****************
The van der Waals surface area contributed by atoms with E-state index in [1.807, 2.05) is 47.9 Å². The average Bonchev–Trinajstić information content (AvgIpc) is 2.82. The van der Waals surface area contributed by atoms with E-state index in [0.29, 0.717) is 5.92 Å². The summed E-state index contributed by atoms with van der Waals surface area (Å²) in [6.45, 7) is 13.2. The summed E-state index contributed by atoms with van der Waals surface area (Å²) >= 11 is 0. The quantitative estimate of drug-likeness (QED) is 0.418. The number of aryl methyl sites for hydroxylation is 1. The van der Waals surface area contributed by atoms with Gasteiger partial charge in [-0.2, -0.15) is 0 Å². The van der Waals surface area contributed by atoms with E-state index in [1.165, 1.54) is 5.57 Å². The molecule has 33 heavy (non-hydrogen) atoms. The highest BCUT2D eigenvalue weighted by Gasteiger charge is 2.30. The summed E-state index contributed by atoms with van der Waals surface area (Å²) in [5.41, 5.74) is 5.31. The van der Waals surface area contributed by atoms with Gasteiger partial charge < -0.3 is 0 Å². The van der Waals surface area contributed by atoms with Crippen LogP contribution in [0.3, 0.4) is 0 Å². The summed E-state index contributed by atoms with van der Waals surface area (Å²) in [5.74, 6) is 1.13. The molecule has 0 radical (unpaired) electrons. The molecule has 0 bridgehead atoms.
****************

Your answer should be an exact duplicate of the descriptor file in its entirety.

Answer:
The van der Waals surface area contributed by atoms with E-state index in [1.807, 2.05) is 47.9 Å². The average Bonchev–Trinajstić information content (AvgIpc) is 2.82. The van der Waals surface area contributed by atoms with E-state index in [0.29, 0.717) is 5.92 Å². The summed E-state index contributed by atoms with van der Waals surface area (Å²) in [6.45, 7) is 13.2. The summed E-state index contributed by atoms with van der Waals surface area (Å²) >= 11 is 0. The quantitative estimate of drug-likeness (QED) is 0.418. The number of aryl methyl sites for hydroxylation is 1. The van der Waals surface area contributed by atoms with Gasteiger partial charge in [-0.2, -0.15) is 0 Å². The van der Waals surface area contributed by atoms with E-state index in [1.165, 1.54) is 5.57 Å². The molecule has 33 heavy (non-hydrogen) atoms. The highest BCUT2D eigenvalue weighted by Gasteiger charge is 2.30. The summed E-state index contributed by atoms with van der Waals surface area (Å²) in [5.41, 5.74) is 5.31. The van der Waals surface area contributed by atoms with Gasteiger partial charge < -0.3 is 0 Å². The van der Waals surface area contributed by atoms with Crippen LogP contribution in [0.3, 0.4) is 0 Å². The summed E-state index contributed by atoms with van der Waals surface area (Å²) in [5.74, 6) is 1.13. The molecule has 0 radical (unpaired) electrons. The molecule has 0 bridgehead atoms.